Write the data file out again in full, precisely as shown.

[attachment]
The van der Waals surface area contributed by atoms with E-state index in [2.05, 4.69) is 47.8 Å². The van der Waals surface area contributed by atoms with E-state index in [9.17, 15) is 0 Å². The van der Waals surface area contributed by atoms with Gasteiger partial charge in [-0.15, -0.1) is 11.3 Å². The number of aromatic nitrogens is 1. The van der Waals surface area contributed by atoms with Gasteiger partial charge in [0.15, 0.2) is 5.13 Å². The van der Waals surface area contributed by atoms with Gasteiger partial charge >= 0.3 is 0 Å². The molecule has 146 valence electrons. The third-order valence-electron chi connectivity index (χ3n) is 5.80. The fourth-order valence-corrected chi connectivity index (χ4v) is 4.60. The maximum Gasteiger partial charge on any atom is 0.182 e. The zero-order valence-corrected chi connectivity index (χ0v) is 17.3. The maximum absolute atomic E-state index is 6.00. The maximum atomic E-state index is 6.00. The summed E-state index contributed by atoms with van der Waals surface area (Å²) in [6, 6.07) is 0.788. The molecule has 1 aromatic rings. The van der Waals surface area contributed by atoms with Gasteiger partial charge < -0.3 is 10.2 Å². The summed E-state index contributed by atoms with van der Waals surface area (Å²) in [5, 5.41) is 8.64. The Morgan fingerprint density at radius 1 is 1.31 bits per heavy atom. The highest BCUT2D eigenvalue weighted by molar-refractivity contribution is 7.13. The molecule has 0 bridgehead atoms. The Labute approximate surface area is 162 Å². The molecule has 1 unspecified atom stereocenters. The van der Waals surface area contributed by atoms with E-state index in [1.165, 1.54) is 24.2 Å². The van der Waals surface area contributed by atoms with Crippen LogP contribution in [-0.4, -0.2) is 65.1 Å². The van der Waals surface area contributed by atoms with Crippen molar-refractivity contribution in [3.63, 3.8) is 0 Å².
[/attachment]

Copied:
The van der Waals surface area contributed by atoms with E-state index in [2.05, 4.69) is 47.8 Å². The van der Waals surface area contributed by atoms with E-state index in [9.17, 15) is 0 Å². The van der Waals surface area contributed by atoms with Gasteiger partial charge in [-0.15, -0.1) is 11.3 Å². The number of aromatic nitrogens is 1. The van der Waals surface area contributed by atoms with Gasteiger partial charge in [0.15, 0.2) is 5.13 Å². The van der Waals surface area contributed by atoms with Gasteiger partial charge >= 0.3 is 0 Å². The molecule has 146 valence electrons. The third-order valence-electron chi connectivity index (χ3n) is 5.80. The fourth-order valence-corrected chi connectivity index (χ4v) is 4.60. The maximum Gasteiger partial charge on any atom is 0.182 e. The zero-order valence-corrected chi connectivity index (χ0v) is 17.3. The maximum absolute atomic E-state index is 6.00. The maximum atomic E-state index is 6.00. The summed E-state index contributed by atoms with van der Waals surface area (Å²) in [6, 6.07) is 0.788. The molecule has 1 aromatic rings. The van der Waals surface area contributed by atoms with Gasteiger partial charge < -0.3 is 10.2 Å². The summed E-state index contributed by atoms with van der Waals surface area (Å²) in [5, 5.41) is 8.64. The Morgan fingerprint density at radius 1 is 1.31 bits per heavy atom. The highest BCUT2D eigenvalue weighted by molar-refractivity contribution is 7.13. The molecule has 0 bridgehead atoms. The Labute approximate surface area is 162 Å². The molecule has 1 unspecified atom stereocenters. The van der Waals surface area contributed by atoms with E-state index in [1.165, 1.54) is 24.2 Å². The van der Waals surface area contributed by atoms with Crippen LogP contribution in [-0.4, -0.2) is 65.1 Å². The van der Waals surface area contributed by atoms with Crippen molar-refractivity contribution in [3.63, 3.8) is 0 Å².